Estimating the COVID-19 Infection Rate: Anatomy of an Inference Problem
As a consequence of missing data on tests for infection and imperfect accuracy of tests, reported rates of population infection by the SARS CoV-2 virus are lower than actual rates of infection. Hence, reported rates of severe illness conditional on infection are higher than actual rates. Understanding the time path of the COVID-19 pandemic has been hampered by the absence of bounds on infection rates that are credible and informative. This paper explains the logical problem of bounding these rates and reports illustrative findings, using data from Illinois, New York, and Italy. We combine the data with assumptions on the infection rate in the untested population and on the accuracy of the tests that appear credible in the current context. We find that the infection rate might be substantially higher than reported. We also find that the infection fatality rate in Italy is substantially lower than reported.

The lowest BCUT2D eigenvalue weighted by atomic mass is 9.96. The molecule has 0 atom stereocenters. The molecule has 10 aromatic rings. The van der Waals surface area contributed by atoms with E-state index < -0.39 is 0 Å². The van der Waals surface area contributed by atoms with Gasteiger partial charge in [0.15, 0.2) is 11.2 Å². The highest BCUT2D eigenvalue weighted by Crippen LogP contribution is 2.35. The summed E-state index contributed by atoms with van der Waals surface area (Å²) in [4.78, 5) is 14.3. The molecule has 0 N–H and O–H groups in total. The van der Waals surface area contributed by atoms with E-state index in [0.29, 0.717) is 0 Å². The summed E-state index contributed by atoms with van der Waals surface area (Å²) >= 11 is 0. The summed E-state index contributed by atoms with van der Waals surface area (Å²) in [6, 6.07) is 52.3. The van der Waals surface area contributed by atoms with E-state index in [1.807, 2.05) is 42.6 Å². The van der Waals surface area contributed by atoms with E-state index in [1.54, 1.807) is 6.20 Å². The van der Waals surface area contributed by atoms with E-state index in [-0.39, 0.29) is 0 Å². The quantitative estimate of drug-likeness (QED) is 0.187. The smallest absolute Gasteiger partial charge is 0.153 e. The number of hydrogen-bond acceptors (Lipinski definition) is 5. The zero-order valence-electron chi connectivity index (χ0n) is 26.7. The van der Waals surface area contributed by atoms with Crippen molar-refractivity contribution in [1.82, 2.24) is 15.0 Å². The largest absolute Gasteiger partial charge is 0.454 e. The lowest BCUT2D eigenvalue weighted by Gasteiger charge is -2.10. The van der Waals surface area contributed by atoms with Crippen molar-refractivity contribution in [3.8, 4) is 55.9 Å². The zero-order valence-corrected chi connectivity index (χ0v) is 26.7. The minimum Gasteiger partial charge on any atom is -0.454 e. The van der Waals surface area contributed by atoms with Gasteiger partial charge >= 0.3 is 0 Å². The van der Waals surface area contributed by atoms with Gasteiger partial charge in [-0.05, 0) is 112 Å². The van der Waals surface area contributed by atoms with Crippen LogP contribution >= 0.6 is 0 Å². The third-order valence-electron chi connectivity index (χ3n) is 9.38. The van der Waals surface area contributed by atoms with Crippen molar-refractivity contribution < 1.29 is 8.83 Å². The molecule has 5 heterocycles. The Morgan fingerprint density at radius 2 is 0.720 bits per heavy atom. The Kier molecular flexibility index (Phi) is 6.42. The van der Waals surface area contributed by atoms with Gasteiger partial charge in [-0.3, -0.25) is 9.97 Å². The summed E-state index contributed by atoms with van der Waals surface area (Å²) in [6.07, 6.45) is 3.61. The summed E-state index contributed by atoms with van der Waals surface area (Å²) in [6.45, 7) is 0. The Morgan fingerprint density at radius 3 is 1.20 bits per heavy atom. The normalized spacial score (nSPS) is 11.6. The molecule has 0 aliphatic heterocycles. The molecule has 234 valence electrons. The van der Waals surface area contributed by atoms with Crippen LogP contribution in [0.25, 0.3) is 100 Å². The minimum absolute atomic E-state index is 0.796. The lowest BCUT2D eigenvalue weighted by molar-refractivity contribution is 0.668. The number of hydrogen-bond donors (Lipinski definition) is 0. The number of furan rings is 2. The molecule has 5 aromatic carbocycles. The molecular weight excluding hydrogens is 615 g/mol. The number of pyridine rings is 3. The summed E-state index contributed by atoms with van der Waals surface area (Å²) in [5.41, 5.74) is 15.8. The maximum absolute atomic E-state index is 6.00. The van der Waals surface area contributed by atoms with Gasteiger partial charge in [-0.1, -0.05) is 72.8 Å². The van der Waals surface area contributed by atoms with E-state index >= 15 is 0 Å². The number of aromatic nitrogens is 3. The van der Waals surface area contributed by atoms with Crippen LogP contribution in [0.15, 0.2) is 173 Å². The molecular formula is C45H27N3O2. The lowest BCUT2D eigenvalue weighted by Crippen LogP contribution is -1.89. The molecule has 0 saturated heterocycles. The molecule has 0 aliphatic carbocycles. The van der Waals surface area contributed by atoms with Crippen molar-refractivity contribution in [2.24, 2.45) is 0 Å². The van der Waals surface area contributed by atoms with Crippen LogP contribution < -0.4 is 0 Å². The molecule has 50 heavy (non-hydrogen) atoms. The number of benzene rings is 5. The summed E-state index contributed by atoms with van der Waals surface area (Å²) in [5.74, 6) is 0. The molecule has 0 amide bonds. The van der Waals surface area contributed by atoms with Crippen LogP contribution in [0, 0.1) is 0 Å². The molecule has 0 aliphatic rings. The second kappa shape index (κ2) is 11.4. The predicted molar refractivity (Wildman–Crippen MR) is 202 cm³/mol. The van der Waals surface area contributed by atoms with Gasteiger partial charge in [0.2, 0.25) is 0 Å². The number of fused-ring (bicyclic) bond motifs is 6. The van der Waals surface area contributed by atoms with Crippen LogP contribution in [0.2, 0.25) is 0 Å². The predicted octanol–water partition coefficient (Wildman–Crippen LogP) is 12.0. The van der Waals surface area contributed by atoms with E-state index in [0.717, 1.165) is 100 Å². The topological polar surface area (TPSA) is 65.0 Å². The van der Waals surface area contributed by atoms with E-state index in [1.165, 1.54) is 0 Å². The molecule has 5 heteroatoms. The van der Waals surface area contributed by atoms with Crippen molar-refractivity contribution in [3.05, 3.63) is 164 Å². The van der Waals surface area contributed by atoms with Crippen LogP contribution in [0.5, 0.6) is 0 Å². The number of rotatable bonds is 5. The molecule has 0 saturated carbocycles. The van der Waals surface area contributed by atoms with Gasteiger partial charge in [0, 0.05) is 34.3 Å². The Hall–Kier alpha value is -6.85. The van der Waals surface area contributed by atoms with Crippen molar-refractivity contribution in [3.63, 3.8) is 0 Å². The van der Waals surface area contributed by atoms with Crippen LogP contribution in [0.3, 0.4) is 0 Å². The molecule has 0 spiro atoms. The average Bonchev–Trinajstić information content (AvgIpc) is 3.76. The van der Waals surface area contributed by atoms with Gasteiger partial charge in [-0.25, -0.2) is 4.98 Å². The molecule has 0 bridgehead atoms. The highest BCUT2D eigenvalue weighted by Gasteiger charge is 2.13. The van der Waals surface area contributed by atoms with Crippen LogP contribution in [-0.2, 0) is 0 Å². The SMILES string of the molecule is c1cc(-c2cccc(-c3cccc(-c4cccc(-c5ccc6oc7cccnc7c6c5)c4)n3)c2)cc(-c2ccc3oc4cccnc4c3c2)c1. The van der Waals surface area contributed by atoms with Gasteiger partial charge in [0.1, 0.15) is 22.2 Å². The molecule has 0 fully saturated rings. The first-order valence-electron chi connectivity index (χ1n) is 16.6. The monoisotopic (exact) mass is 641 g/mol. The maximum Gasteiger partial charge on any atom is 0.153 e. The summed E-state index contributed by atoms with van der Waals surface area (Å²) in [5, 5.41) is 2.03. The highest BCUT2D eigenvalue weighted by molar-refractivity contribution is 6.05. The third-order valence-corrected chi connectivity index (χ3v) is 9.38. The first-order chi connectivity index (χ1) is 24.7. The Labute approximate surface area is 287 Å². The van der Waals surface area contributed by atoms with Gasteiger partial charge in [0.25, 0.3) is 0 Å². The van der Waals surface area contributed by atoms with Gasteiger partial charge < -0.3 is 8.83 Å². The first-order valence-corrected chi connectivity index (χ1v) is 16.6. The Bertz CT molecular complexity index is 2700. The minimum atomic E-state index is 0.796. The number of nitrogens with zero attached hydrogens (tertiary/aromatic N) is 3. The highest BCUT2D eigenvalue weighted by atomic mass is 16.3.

We thank Yizhou Kuang for able research assistance. We thank Michael Gmeiner, Valentyn Litvin, and Jörg Stoye for helpful comments. We are grateful for the opportunity to present this work at an April 13, 2020 virtual seminar at the Institute for Policy Research, Northwestern University. The views expressed herein are those of the authors and do not necessarily reflect the views of the National Bureau of Economic Research.
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Charles F. Manski & Francesca Molinari, 2020. "Estimating the COVID-19 infection rate: Anatomy of an inference problem," Journal of Econometrics, . citation courtesy of